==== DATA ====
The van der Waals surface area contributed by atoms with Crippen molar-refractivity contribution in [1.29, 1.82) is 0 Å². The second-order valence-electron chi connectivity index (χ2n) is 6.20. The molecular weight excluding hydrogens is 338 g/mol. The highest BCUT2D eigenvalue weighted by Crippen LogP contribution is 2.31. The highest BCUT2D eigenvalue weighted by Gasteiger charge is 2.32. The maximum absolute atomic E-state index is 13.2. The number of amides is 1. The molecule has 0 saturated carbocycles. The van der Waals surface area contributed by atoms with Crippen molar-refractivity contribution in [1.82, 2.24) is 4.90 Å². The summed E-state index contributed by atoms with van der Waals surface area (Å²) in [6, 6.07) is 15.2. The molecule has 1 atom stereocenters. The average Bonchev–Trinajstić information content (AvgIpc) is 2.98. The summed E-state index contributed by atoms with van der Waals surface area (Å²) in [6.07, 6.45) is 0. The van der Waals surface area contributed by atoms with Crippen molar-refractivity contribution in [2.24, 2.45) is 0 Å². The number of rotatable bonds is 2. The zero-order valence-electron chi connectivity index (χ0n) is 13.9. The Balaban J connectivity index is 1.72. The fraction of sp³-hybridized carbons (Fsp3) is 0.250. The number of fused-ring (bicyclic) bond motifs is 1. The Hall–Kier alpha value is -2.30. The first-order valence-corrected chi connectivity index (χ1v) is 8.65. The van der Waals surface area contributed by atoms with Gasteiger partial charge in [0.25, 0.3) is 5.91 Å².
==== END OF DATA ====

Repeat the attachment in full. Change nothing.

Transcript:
The van der Waals surface area contributed by atoms with Crippen molar-refractivity contribution in [1.29, 1.82) is 0 Å². The second-order valence-electron chi connectivity index (χ2n) is 6.20. The molecular weight excluding hydrogens is 338 g/mol. The highest BCUT2D eigenvalue weighted by Crippen LogP contribution is 2.31. The highest BCUT2D eigenvalue weighted by Gasteiger charge is 2.32. The maximum absolute atomic E-state index is 13.2. The number of amides is 1. The molecule has 0 saturated carbocycles. The van der Waals surface area contributed by atoms with Crippen molar-refractivity contribution in [1.82, 2.24) is 4.90 Å². The summed E-state index contributed by atoms with van der Waals surface area (Å²) in [6, 6.07) is 15.2. The molecule has 1 atom stereocenters. The average Bonchev–Trinajstić information content (AvgIpc) is 2.98. The summed E-state index contributed by atoms with van der Waals surface area (Å²) in [6.07, 6.45) is 0. The van der Waals surface area contributed by atoms with Crippen molar-refractivity contribution in [2.24, 2.45) is 0 Å². The number of rotatable bonds is 2. The zero-order valence-electron chi connectivity index (χ0n) is 13.9. The Balaban J connectivity index is 1.72. The fraction of sp³-hybridized carbons (Fsp3) is 0.250. The number of fused-ring (bicyclic) bond motifs is 1. The Hall–Kier alpha value is -2.30. The first-order valence-corrected chi connectivity index (χ1v) is 8.65. The van der Waals surface area contributed by atoms with Gasteiger partial charge in [0.25, 0.3) is 5.91 Å².